A Mother's Heart
Photograph - Photography
"The heart of a mother is a deep abyss at the bottom of which you will always find forgiveness." -- Honore' de Balzac (1799-1850)
A seaglass sculpture in tribute to all Mothers around the world to honour their strength, balance, patience, love, compassion, nurturing and kindness. The softness and tones of colour coupled with the strength of time worn seaglass and the rarity of red and purple seaglass emphasizes the importance of Motherhood.
Extremely rare colors include gray, pink (often from Great Depression-era plates), teal (often from Mateus wine bottles), black (older, very dark olive green glass), yellow (often from 1930s Vaseline containers), turquoise (from tableware and art glass), red (often from old Schlitz bottles, car tail lights, dinnerware or from nautical lights, it is found once in about every 5,000 pieces), and orange (the least common type of sea glass, found once in about 10,000 pieces). These colors are found once for every 1,000 to 10,000 pieces collected. Some shards of black glass are quite old, originating from thick eighteenth-century gin, beer and wine bottles.
Purple sea glass is very uncommon, as is citron, opaque white (from milk glass), cobalt and cornflower blue (from early Milk of Magnesia bottles, poison bottles, artwork, and Bromo-Seltzer and Vicks VapoRub containers), and aqua (from Ball Mason jars and 19th century glass bottles). These colors are found once for every 200 to 1,000 pieces found.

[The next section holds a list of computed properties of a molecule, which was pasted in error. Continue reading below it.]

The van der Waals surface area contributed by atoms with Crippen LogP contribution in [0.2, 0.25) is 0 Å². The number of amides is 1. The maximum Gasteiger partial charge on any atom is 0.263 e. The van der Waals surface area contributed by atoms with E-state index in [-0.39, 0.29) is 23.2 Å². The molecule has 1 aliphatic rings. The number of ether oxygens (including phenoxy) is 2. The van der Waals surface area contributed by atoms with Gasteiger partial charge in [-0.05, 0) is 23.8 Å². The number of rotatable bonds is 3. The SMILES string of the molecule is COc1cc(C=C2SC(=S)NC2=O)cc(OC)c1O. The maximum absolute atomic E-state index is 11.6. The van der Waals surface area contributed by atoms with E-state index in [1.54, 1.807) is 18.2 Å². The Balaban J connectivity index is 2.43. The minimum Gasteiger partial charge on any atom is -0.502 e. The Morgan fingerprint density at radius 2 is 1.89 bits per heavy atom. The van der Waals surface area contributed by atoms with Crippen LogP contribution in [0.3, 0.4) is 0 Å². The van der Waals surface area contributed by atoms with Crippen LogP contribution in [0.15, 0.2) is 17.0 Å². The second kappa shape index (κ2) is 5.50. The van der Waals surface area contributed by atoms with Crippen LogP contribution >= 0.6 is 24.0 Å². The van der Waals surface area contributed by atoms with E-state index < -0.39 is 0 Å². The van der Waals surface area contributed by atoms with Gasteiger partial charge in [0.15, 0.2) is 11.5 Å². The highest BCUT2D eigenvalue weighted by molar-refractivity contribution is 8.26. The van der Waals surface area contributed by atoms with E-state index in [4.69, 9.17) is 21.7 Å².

The most common colors of sea glass are kelly green, brown, white(clear), and purple(clear). These colors come from bottles used by companies that sell beer, juices, and soft drinks. The clear or white glass comes from clear plates and glasses, windshields, windows, and assorted other sources.
Less common colors include jade, amber (from bottles for whiskey, medicine, spirits, and early bleach bottles), golden amber or amberina (mostly used for spirit bottles), lime green (from soda bottles during the 1960s), forest green, and ice- or soft blue (from soda bottles, medicine bottles, ink bottles, and fruit jars from the late 19th and early 20th centuries, windows, and windshields). These colors are found about once for every 25 to 100 pieces of sea glass found.
Credit for the collection of this beautiful seaglass belongs to my daughter, Jennifer McMahon.
Thank you for viewing. Barbara McMahon
April 23rd, 2013
Viewed 205 Times - Last Visitor from Fort Lauderdale, FL on 02/14/2015 at 6:57 PM